Boston Marathon Bombing: One Year Later, a New Normal
By and large, Chris Loper says, it didn't take long for work to become work again.
Forum Bar & Restaurant, the 300-person-capacity eatery where he works as general manager, had been shut down for four months after the Boston Marathon bombings on April 15, 2013. It reopened to the public to much fanfare on a Friday night in August. It was the last business shut down by the bombings to reopen.
National and local media surrounded the comeback, which many took to symbolize as a turning of the page on Boston's biggest tragedy in generations. Then-Boston Mayor Thomas Menino was on hand for a ribbon cutting, and New Orleans brass band Rebirth fittingly played on the streets. The restaurant itself had undergone a major renovation, featuring a redesigned first floor, a new bar, and much more. But for all the hype, when the doors opened, healing a city quickly transformed back to restaurant work, says Loper.
That meant running food, clearing tables, joking around in the back. How long did it take for the rust to shake off? "Maybe 15 minutes," Loper says with a laugh.
The New Normal
While the work itself came back quickly at Forum, which is one of four establishments owned by the Boston Nightlife Ventures group, that's not to say things are back to normal since the bombings.
In fact, one year later, there's a new normal.
Loper and the restaurant's director of events and marketing, Erinn Fleming, are hesitant to put it that way. The attack, which killed three and injured more than 260, has unquestionably changed both the city of Boston and the restaurant's place within it.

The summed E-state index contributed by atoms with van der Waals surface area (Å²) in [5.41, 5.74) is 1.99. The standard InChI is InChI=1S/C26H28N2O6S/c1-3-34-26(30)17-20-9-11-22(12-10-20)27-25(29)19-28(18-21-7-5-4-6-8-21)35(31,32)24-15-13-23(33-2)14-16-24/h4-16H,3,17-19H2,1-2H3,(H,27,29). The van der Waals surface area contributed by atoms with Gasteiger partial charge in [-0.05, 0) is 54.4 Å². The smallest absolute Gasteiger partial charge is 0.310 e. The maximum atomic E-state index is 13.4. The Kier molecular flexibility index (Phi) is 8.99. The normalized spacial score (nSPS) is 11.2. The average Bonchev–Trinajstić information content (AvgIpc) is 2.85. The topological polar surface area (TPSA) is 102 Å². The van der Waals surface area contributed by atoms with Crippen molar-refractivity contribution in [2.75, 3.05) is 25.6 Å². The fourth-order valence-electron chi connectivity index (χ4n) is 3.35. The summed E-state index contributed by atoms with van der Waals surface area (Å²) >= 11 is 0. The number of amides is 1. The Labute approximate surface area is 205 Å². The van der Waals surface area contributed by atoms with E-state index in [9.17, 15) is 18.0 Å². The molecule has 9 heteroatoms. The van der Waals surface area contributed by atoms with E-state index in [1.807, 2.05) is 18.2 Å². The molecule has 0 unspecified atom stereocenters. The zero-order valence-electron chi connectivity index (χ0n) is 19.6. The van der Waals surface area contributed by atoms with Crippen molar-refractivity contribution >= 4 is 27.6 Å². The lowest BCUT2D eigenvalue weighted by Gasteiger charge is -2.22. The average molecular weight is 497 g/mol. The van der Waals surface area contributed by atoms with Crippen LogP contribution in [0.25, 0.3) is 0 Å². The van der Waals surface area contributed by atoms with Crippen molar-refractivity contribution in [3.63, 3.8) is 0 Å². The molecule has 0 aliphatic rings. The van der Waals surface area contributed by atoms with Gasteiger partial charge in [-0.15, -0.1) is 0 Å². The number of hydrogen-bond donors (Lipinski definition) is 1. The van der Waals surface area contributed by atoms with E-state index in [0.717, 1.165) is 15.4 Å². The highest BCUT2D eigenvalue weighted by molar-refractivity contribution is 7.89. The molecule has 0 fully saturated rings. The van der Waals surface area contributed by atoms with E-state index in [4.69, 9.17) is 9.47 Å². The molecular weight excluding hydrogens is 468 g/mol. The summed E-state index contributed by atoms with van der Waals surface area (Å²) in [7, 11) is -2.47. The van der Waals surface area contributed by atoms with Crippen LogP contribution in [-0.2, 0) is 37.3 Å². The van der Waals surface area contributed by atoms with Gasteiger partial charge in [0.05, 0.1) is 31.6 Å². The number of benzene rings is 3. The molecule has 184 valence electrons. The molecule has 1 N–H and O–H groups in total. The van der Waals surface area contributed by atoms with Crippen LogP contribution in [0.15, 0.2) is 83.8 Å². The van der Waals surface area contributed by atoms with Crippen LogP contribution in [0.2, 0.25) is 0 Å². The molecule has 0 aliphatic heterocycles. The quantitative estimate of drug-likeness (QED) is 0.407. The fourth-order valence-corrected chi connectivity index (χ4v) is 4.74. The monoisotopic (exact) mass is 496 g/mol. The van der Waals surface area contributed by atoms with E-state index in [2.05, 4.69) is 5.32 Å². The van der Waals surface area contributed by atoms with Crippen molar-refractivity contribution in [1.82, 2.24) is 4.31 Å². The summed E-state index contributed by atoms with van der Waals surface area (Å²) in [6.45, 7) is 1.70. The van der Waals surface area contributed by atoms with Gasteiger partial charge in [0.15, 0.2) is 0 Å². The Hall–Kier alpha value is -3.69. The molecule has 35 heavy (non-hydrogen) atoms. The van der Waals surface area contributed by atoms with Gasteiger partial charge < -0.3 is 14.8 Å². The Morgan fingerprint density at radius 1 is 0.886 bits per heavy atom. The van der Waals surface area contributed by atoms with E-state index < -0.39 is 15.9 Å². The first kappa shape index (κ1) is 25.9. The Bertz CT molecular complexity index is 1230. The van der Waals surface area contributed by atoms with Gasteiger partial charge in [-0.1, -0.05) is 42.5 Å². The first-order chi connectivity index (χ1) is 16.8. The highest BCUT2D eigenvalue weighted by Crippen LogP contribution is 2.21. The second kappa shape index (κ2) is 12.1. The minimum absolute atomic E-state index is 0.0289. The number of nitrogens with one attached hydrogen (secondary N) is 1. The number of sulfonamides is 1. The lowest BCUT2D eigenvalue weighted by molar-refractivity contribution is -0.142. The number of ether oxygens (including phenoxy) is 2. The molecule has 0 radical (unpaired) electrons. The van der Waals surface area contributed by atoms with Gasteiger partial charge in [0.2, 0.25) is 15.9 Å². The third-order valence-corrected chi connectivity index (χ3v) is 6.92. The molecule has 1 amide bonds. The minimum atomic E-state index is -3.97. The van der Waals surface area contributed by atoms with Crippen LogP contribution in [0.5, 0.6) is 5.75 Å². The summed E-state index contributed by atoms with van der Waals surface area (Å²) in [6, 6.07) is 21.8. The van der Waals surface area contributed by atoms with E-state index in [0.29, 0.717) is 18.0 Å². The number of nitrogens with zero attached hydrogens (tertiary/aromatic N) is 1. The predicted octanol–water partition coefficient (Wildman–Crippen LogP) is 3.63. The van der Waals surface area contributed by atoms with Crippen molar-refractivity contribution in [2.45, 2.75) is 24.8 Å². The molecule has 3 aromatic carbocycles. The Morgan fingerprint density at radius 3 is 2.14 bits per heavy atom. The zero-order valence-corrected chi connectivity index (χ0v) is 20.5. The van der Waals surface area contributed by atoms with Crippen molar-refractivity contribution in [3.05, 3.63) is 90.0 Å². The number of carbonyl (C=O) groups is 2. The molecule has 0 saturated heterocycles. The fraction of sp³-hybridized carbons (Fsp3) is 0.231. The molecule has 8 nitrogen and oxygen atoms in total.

There are still the pangs. For Loper, when he hear sirens heading down Boylston Street, it sends him back to that once-sanguine April day. Employees who were there during the marathon and returned to work after the reopening--about a third of the 40-person staff--have expressed similar feelings, Loper says.
Fleming says she and other employees were unable to work the day of the Boston Red Sox World Series victory parade in November, for example, due to anxieties born of a high-density crowd that was all too familiar.
There's also the surreal experience, Loper says, brought on when bombing victims return to the restaurant. Emotions run high. Once, Loper says, a couple of months after reopening, a victim returned to the restaurant. She saw the employee who held her while she lay on the ground. They embraced. They cried.
No, these are not the signs of normalcy, at least not as it used to be.
Getting Back to Business
But neither is the place Forum has taken in the community. A year ago, that wouldn't have been normal, either.
The restaurant has sold out its Marathon watching party this year, something it hasn't done in years past. It saw a city celebrate its return in August and continue to support it, showing up night after night for dinner. Forum had already been popular since opening in 2011, in prime real estate in a popular dining area, but now it's part of the fabric of the community.
"It's a stronger connection," Loper says. "It's a combination of things. People want to be supportive. There's also some (visitors) who come out of curiosity."